I def­i­nitely don’t want to be like Paul. Paul’s a dick. This idea of charm­ing ver­sus charm­less started me won­der­ing. The idea that ran­dom peo­ple ac­tu­ally like you, re­ally like you and emo­tion­ally re­spond to you, and that, in turn, you re­ally like them. Where does that come from? Is it in­nate, like good teeth or curly hair? Or can it be learned? Is charm ac­tu­ally a bit of an act?

I grew up an only child, and for ages, I was pretty shy. I can re­mem­ber not be­ing able to pay for stuff in shops be­cause I was too scared to en­gage the shop­keeper in a sim­ple trans­ac­tion. (No, I wasn’t get­ting stuff dry cleaned back then.) My mum mostly brought me up by her­self be­cause my dad was away at sea for months on end. My par­ents sent me to a board­ing school pre­cisely be­cause of this—the idea that a fuller ex­tracur­ric­u­lar life would some­how stop me turn­ing into a mummy’s boy. It was par­tially suc­cess­ful: since then I’ve al­ways had a small but re­ally tight group of mates, two or three very good, very close friends. But I’ve never been the most pop­u­lar per­son in the room. I was al­ways hap­pi­est on my own—draw­ing comics, or mak­ing lit­tle mag­a­zines, or por­ing over foot­ball ti­tles like Shoot! And I’m still like that. I’ve got bet­ter at be­ing so­cia­ble, ev­ery­one does, it’s called grow­ing up.

Now, through work, I’m re­quired to go to lunch or evening func­tions where, more of­ten than not, I’m sat be­tween two strangers. At first, that ter­ri­fied me. Now I kind of look for­ward to it—90 min­utes’ chat with a cou­ple of peo­ple I’ve never met? I can do that. How bad can it be? Some­times, it turns out to be a re­ally good laugh. At the very least, I can get through it. But I don’t for a minute leave think­ing that I’ve charmed the ta­ble. But at least I haven’t bored them. (I hope I haven’t bored them. You’d have to ask them.) And I imag­ine that’s prob­a­bly a sim­i­lar ex­pe­ri­ence for most peo­ple. (David would have be­come In­sta­gram pals with a cou­ple of them and got off with the best-look­ing one in the loos. Paul would have ar­gued with the waiter and cleared off be­fore pud­ding.)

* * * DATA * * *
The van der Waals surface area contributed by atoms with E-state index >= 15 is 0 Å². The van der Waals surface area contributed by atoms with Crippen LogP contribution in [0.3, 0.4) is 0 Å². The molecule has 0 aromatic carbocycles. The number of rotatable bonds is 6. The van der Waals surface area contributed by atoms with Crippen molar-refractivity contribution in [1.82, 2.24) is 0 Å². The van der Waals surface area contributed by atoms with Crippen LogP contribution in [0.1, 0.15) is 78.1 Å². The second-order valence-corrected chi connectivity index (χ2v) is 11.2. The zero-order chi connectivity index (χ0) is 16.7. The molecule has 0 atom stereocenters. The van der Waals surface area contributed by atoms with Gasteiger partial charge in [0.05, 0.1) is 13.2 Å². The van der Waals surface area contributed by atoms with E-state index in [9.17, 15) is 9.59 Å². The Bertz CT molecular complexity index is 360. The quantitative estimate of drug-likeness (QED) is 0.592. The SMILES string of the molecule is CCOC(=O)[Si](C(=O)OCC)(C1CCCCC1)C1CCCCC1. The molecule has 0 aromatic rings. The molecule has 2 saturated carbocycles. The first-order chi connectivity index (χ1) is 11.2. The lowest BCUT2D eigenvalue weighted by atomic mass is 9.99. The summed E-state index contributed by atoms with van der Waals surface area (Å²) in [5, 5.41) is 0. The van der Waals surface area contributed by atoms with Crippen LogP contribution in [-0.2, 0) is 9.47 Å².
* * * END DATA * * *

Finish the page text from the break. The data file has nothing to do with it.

Charm seems to be a par­tic­u­larly male trait. You sel­dom hear about a charm­ing wo­man. Princes are charm­ing. Princesses have other at­tributes. Charm has a kind of heroic el­e­ment.

Charm seems to be a par­tic­u­larly male trait. You sel­dom hear about a charm­ing wo­man. Princes are charm­ing. Princesses have other at­tributes. Fa­mous charm­ers in­clude peo­ple like Ge­orge Clooney, Barack Obama and Cary Grant. You’ll have no­ticed they all also hap­pen to be good­look­ing. That helps, but it’s not a pre­req­ui­site to charm. Peo­ple talked about John Ma­jor in a sim­i­lar way. Same with Win­ston Churchill, and he was no oil painting. Bill Clin­ton fa­mously “lights up” what­ever room he en­ters. Peo­ple talk about his mag­netic per­son­al­ity. How he makes you feel like you’re the only per­son in the room. Nel­son Man­dela was the same. So was Steve Jobs. Then again, is this charm or charisma? There is a dif­fer­ence. Charm is de­fined as “the power or qual­ity of de­light­ing, at­tract­ing, or fas­ci­nat­ing oth­ers”. Charisma is de­fined as “com­pelling at­trac­tive­ness or charm that can in­spire de­vo­tion in oth­ers”. Charm/charisma is a power that isn’t al­ways used for good. Adolf Hitler, Charles Man­son and Oswald Mosley were charis­matic and charm­ing. Don­ald Trump has ob­vi­ously got it or half of Amer­ica wouldn’t have voted for him.